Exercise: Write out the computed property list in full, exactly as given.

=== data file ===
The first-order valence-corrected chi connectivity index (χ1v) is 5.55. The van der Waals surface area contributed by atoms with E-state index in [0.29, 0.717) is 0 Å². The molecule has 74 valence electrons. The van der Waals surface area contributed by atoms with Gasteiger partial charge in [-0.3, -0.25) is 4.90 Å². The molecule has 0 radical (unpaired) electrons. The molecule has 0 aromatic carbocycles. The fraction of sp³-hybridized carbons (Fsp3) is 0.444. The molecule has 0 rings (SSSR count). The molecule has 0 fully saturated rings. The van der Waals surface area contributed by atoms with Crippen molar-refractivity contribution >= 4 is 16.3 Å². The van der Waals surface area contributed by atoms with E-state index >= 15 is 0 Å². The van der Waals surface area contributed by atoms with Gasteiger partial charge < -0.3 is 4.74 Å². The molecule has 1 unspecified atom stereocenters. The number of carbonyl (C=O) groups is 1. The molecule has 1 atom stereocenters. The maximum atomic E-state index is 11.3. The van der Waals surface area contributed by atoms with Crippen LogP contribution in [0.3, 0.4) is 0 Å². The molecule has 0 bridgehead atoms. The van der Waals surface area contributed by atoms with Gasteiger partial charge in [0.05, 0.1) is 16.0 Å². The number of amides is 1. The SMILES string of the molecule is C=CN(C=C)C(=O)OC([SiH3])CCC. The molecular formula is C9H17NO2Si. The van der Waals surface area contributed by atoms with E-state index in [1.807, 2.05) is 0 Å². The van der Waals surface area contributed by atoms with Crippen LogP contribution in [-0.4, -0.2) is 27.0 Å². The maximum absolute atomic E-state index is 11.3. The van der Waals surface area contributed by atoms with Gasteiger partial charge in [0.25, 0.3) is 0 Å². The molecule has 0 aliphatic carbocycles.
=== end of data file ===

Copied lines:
The first-order valence-corrected chi connectivity index (χ1v) is 5.55. The van der Waals surface area contributed by atoms with E-state index in [0.29, 0.717) is 0 Å². The molecule has 74 valence electrons. The van der Waals surface area contributed by atoms with Gasteiger partial charge in [-0.3, -0.25) is 4.90 Å². The molecule has 0 radical (unpaired) electrons. The molecule has 0 aromatic carbocycles. The fraction of sp³-hybridized carbons (Fsp3) is 0.444. The molecule has 0 rings (SSSR count). The molecule has 0 fully saturated rings. The van der Waals surface area contributed by atoms with Crippen molar-refractivity contribution >= 4 is 16.3 Å². The van der Waals surface area contributed by atoms with E-state index >= 15 is 0 Å². The van der Waals surface area contributed by atoms with Gasteiger partial charge < -0.3 is 4.74 Å². The molecule has 1 unspecified atom stereocenters. The number of carbonyl (C=O) groups is 1. The molecule has 1 atom stereocenters. The maximum atomic E-state index is 11.3. The van der Waals surface area contributed by atoms with Crippen LogP contribution in [0.3, 0.4) is 0 Å². The molecule has 0 bridgehead atoms. The van der Waals surface area contributed by atoms with Gasteiger partial charge in [0.05, 0.1) is 16.0 Å². The number of amides is 1. The SMILES string of the molecule is C=CN(C=C)C(=O)OC([SiH3])CCC. The molecular formula is C9H17NO2Si. The van der Waals surface area contributed by atoms with E-state index in [1.807, 2.05) is 0 Å². The van der Waals surface area contributed by atoms with Crippen LogP contribution in [-0.4, -0.2) is 27.0 Å². The maximum absolute atomic E-state index is 11.3. The van der Waals surface area contributed by atoms with Gasteiger partial charge in [0.25, 0.3) is 0 Å². The molecule has 0 aliphatic carbocycles.